Quotable Bill Bryson riffs on Britain
Twenty years on from Notes From A Small Island, Bill Bryson has toured the British Isles again – taking with him his much-loved insight and wit.
Here are some choice quotations from his new book, The Road to Little Dribbling: More Notes From a Small Island. They are arranged by place, so you can see what Bill Bryson thinks of a town near you:
“According to Time Out at any given moment there are 600,000 people on the London underground, making it both a larger and more interesting place than Oslo."
“London is not just vast horizontally but vast across time. History has left it sumptuously jumbled.”
"People come from all over Britain to experience Lyndhurst's famous traffic jams, often without intending to."
“It has occurred to me that Lyndhurst may not receive fourteen thousand different vehicles a day, but just a couple of thousand going round and round again."
The New Forest:
“If you are from another country, you may need to be told that the New Forest isn't in fact new and is not altogether a Forest."
“Finally there is Cornwall, which isn't a county at all but a duchy – a distinction which the Cornish are very sensitive about. (You could say that it is a touchy duchy)."
“I used to think Canford Cliffs was a perfect place, apart from a curious shortage of pubs."
Noar Hill in Hamphsire:
“Stand on the Eastern slopes of Noar Hill in Hamphsire and you have a view that is pretty well unimprovable.”
St Swithurn's Way:
“For at least a thousand years this route was the M1 of the pedestrian world.”
“I quite like Torquay and might one day come back, but I can tell you this now: where watch batteries are concerned they can go fuck themselves."
“Salcombe is smart and prosperous and jaunty. Everyone was dressed like a Kennedy at Hyannisport."
“The only downside in getting to Tresco is getting to Tresco."
“It must be splendid to look out of your bedroom window each morning and know what kind of day it's going to be from the colour of the sea."
“North Norfolk is popular with second homeowners from London; it is often called Chelsea-on-Sea."
“The coast here had the best and most intelligent bus service I know."
“Norfolk specialises in odd pronunciations."
“The overwhelming theme to Woodstock now is cars."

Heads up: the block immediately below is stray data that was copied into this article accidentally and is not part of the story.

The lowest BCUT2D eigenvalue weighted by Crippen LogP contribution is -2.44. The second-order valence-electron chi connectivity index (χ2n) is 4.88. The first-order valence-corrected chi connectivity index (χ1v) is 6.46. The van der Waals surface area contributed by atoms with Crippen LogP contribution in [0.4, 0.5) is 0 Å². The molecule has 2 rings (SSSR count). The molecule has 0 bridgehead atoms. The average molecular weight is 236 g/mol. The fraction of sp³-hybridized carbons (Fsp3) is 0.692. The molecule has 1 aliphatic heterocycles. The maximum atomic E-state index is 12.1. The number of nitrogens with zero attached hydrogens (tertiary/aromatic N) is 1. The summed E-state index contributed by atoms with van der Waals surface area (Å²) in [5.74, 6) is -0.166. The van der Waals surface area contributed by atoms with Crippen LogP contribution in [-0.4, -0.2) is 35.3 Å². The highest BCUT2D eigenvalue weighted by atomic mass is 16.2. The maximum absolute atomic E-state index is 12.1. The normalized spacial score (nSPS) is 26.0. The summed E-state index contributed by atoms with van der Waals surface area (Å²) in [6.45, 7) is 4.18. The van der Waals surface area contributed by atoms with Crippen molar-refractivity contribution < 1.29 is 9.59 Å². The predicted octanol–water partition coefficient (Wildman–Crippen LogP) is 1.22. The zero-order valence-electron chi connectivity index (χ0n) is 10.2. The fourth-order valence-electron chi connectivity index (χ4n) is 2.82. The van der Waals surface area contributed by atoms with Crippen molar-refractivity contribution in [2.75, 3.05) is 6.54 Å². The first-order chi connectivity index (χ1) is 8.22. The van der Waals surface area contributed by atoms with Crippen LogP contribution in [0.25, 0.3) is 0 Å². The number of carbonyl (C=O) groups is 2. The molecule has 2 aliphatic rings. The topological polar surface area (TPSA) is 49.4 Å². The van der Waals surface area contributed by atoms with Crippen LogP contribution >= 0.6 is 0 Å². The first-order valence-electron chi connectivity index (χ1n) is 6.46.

“Oxford is the victim of its own attractiveness.”
“The University Parks…is really just one park but so good that it has evidently awarded itself a plural.”
“I was particularly interested to note that the people in Grimsby used to bring their own fish and have the shop fry it for a penny."
“Everything that is manufactured on earth today traces its beginnings back to this tranquil corner or rural Derbyshire.”
Coton in the Elms [furthest point from the sea]:
“I pulled over by the farm drive and got out and just stood there, proud to be the least salty person in Britain.“
“I had heard that it is quite a charming place, but in fact it is exquisite – full of pastel-coloured houses, sweet-looking hotels and guesthouses, characterful pubs and cafes, glorious beaches and gorgeous views. It is everything you could want in a coastal retreat. How had this escaped me for so long?”
“A little oasis of comeliness: Lytham."
“Lytham is a tidy little town of rosy red brick: prosperous, neat as a pin, comfortably Victorian…"
“You see Blackpool long before you reach it, thanks to the distant eminence of Blackpool tower, Lancashire’s answer to the Eiffel tower."
“Blackpool tower remains one of the jauntiest structures in Britain."
The Lake District:
“Part of the reason I like Keswick is that it is full of outdoor shops. This is a place for people who just can’t get enough Gore-text into their lives."
“I love Yorkshire and Yorkshire people. I admire them for their bluntness “…if you want to know your shortcomings, you won “t find more helpful people anywhere."
“Bolton castle, which stands like a forgotten chess piece on a hillside."
“I am biased, but I believe Durham may be the nicest small city on the planet."
“One of the weirdest experiences I have ever had occurred on an ancient and noble span called Evet Bridge in Durham."
“That’s the problem with Scotland, I find. You never know whether the next person you meet is going to offer you his bone marrow or nut you with his forehead."
Cape Wrath: “This really is the end of Britain."